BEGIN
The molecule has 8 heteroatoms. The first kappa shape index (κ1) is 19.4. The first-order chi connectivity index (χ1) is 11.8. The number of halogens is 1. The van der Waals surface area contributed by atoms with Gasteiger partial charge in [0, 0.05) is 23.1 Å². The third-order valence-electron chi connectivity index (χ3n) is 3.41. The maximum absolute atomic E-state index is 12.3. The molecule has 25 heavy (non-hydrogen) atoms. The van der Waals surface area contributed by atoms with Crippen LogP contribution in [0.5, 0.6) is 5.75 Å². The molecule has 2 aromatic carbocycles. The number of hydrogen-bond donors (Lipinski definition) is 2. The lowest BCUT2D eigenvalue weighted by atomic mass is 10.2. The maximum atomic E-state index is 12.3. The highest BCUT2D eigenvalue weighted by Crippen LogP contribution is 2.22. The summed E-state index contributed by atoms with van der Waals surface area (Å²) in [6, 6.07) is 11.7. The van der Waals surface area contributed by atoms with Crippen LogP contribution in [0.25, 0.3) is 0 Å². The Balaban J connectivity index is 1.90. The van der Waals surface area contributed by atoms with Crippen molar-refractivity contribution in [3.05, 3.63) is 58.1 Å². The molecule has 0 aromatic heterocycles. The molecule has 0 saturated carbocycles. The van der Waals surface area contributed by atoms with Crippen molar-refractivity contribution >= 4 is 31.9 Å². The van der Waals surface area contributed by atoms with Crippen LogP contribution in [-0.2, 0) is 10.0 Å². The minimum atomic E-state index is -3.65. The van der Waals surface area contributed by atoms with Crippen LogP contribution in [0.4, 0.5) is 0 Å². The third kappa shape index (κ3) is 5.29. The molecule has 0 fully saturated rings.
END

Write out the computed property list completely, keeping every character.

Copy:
The molecule has 8 heteroatoms. The first kappa shape index (κ1) is 19.4. The first-order chi connectivity index (χ1) is 11.8. The number of halogens is 1. The van der Waals surface area contributed by atoms with Gasteiger partial charge in [0, 0.05) is 23.1 Å². The third-order valence-electron chi connectivity index (χ3n) is 3.41. The maximum absolute atomic E-state index is 12.3. The molecule has 25 heavy (non-hydrogen) atoms. The van der Waals surface area contributed by atoms with Crippen LogP contribution in [0.5, 0.6) is 5.75 Å². The molecule has 2 aromatic carbocycles. The number of hydrogen-bond donors (Lipinski definition) is 2. The lowest BCUT2D eigenvalue weighted by atomic mass is 10.2. The maximum atomic E-state index is 12.3. The highest BCUT2D eigenvalue weighted by Crippen LogP contribution is 2.22. The summed E-state index contributed by atoms with van der Waals surface area (Å²) in [6, 6.07) is 11.7. The van der Waals surface area contributed by atoms with Crippen LogP contribution in [0.25, 0.3) is 0 Å². The Balaban J connectivity index is 1.90. The van der Waals surface area contributed by atoms with Crippen molar-refractivity contribution in [3.05, 3.63) is 58.1 Å². The molecule has 0 aromatic heterocycles. The molecule has 0 saturated carbocycles. The van der Waals surface area contributed by atoms with Crippen molar-refractivity contribution >= 4 is 31.9 Å². The van der Waals surface area contributed by atoms with Crippen LogP contribution in [-0.2, 0) is 10.0 Å². The minimum atomic E-state index is -3.65. The van der Waals surface area contributed by atoms with Crippen LogP contribution in [0.4, 0.5) is 0 Å². The third kappa shape index (κ3) is 5.29. The molecule has 0 fully saturated rings.